Ederik Schneider Online

Life is a Highway

Life is a Highway
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Tuesday, June 30, 2015

Hail To The Redskins For Life: Opinion- Phillip Hughes: Lets Get Redskins Legend Joe Jacoby in The Pro Football Hall of Fame

Source: HTTR-
Source: This piece was originally posted at The New Democrat Plus

If you look at the Redskins of the 1980s and early 1990s, great teams with their share of great players, but not teams that had Hall of Fame players at every position. These were really good, if not great teams, that won three Super Bowls and four Conference Championships and played in five Conference Final’s, from 1982-91. You have to have great players to do that and the Redskins did in their leadership. But similar to the Green Bay Packers of the 1960s, Miami Dolphins of the 1970s, New England Patriots of the 2000s, they had some great players, but with a lot of very good players behind their stars. And great coaches on both sides of the ball.

Offensive tackle Joe Jacoby, was one of the Redskins great players. If you look at how the Redskins dominated the 1982 NFC Playoffs and then won that Super Bowl and manhandled the Dolphins up front on both sides of the ball, especially in the second half, Joe Jacoby, was dominating in that game and leading those charges. But go to the NFC Championship, before the Super Bowl and how the Redskins OL dominated Ed Jones and Randy White and the rest of the Dallas Cowboys defensive line, Big Jac, was consistently clearing his man out-of-the-way. And he and offensive guard Russ Grimm, who is already in the Hall of Fame, were leading those charges in that game. John Riggins and The Hogs, ran the ball down the throat of the Cowboys defense in that game.

Go to Super Bowl 22 against the Denver Broncos, again Timmy Smith, great game running the ball and Doug Williams with a career game throwing the ball. But the Broncos defense in a lot of those plays were barely in the picture, because Big Jac and The Hogs were consistently clearing them out-of-the-way. And opening up huge holes for Tim Smith and giving Doug Williams, five minutes each play to decide who to throw the ball to. And the 1991 Hogs, might be the Redskins best offensive line of all-time. I mean, when you’re towards the top of the league in scoring, passing and running and your quarterback is only sacked eight times all year, its hard to argue with that. Joe Jacoby, now playing guard for the Redskins next to Jim Lachey, was a big part of that as well.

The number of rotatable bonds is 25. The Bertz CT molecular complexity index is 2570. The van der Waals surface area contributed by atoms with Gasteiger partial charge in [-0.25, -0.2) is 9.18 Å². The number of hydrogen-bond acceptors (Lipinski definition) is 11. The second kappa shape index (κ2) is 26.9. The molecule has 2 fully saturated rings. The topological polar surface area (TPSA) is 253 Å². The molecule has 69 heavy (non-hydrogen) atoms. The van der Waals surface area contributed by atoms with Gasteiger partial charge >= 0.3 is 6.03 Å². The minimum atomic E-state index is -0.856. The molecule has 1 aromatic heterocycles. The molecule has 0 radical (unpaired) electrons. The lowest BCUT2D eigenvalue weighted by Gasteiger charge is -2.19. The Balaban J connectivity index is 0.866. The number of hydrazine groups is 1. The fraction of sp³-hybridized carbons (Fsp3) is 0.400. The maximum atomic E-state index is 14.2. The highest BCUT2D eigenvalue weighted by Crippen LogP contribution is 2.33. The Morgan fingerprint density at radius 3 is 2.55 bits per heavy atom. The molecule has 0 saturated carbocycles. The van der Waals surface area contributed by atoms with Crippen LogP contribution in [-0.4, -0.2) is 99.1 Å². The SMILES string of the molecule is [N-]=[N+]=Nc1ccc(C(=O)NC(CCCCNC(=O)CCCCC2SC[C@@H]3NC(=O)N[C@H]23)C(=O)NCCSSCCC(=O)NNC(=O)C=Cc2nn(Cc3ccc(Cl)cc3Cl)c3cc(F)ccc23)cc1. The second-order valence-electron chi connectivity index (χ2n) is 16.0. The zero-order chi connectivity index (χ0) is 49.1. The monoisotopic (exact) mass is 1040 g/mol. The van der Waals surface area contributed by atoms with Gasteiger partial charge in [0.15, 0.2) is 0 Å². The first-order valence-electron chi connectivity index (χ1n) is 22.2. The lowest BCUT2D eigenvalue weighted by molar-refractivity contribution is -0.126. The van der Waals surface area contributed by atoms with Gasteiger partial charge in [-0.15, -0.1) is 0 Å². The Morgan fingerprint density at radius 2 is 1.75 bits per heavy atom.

Joe Jacoby, is one of the leaders of a team that wins two Super Bowls and three conference championships in the 1980s and is on the 1980s NFL All Decade team and plays in four Pro Bowls and arguably the anchor of the best offensive line of at least the 1980s. If that is not evidence that this great big offensive tackle, one of the first great big OT in the NFL, should be in the Hall of Fame, then a lot of great o-lineman, who are already in the Hall of Fame, perhaps shouldn’t be there. The Hall of Fame, was late on Art Monk, perhaps one of the top five all around receivers of all-time. They were late on Russ Grimm, perhaps the best guard of his era, who could also play tackle and center. They’re even later on Joe Jacoby, but his time will come, if not next year, certainly soon after that. Too great of a player to leave out.
Washington Redskins Fans: The Hogettes On Getting Joe Jacoby in The HOF



Saturday, June 20, 2015

The New York Times: Pro Football: Jason Tubrow: Colorful History of Kezar Stadium

The New York Times: Pro Football: Jason Tubrow: Colorful History of Kezar Stadium

I guess from the outside looking in, Kezar Stadium was a very attractive football stadium. With pretty sight lines, in a great part of San Francisco, with a pretty field. Not much different from lets say L.A. Memorial Coliseum, or perhaps Rose Bowl Stadium, but a little more than half the size of both of those historic stadiums. But RFK Stadium in Washington, has a great field, fans are on top of the action, with good sight lines, at least for football, but it looks like underground parking lot, once you go back to the concession stands and move away from the field. Kezar Stadium, not football palace, but certainly a stadium with a lot of character.